But it’s not clear exactly how many Americans have pre-existing conditions and could be affected. Estimates vary widely because there is not a standard definition of what counts as a pre-existing condition. Before the ACA passed, insurers commonly refused coverage for people with cancer, heart failure, diabetes, arthritis and even less serious conditions.
Based on those pre-ACA examples, the Kaiser Family Foundation estimates that 27 percent of people under age 65 have a pre-existing condition. Of course, not all of them buy coverage on their own.
On Friday, America’s Health Insurance Plans, an insurance industry trade group, criticized the federal government’s filing.
“Zeroing out the individual mandate penalty should not result in striking important consumer protections” that help guarantee coverage to people with pre-existing conditions, a written statement from the group said. “Removing those provisions will result in renewed uncertainty in the individual market, create a patchwork of requirements in the states, cause rates to go even higher for older Americans and sicker patients, and make it challenging to introduce products and rates for 2019.”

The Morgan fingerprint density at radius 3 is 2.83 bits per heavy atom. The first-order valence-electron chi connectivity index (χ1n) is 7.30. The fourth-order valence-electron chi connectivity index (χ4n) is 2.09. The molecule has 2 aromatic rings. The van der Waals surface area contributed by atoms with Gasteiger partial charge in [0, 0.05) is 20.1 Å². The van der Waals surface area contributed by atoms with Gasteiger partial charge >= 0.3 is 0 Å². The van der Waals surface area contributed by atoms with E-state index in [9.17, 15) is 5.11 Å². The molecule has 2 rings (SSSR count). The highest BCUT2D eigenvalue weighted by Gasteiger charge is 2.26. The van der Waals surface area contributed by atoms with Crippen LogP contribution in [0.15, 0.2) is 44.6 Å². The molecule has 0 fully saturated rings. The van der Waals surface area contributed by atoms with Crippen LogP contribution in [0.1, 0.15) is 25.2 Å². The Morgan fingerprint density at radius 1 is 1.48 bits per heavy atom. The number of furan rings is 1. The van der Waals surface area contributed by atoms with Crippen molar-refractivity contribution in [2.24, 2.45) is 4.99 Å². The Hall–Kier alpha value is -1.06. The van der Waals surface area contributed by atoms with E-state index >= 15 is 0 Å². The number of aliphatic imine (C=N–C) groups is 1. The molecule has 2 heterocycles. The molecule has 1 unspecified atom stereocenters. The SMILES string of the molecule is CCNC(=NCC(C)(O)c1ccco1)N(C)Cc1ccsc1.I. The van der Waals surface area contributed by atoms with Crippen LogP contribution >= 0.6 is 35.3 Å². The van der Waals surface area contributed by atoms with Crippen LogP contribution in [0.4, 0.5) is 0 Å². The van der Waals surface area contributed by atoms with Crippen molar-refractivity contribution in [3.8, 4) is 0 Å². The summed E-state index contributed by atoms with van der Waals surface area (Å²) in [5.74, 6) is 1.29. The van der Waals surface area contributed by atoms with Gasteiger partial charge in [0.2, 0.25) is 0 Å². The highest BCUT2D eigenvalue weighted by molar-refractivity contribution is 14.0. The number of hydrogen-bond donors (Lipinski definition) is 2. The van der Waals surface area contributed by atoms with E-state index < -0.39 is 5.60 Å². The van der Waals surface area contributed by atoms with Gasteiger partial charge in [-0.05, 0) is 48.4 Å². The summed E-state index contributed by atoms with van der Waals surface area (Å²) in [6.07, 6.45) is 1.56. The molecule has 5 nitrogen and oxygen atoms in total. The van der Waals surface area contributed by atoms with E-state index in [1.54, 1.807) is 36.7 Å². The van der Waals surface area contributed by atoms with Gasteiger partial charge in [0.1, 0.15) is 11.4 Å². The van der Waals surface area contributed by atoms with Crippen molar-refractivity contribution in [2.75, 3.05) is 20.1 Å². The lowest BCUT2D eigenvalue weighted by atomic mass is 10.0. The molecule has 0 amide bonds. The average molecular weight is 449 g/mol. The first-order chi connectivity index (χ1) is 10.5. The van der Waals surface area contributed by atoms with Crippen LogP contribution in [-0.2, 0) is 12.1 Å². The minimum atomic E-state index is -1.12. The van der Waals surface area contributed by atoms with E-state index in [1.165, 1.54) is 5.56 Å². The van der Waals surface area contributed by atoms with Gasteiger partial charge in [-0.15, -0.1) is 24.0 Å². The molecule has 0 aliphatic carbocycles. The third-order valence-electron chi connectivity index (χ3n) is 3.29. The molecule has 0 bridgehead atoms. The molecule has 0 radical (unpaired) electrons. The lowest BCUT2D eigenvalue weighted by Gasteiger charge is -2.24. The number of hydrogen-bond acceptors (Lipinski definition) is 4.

The lawsuit could easily go all the way to the Supreme Court before there is a resolution, which could take years. So the pre-existing condition protections are likely to stay in place during that period.
More immediately, there might be some effect on premiums for next year. Health insurers are currently deciding whether to sell coverage in the individual market in 2019—and what they’re going to charge.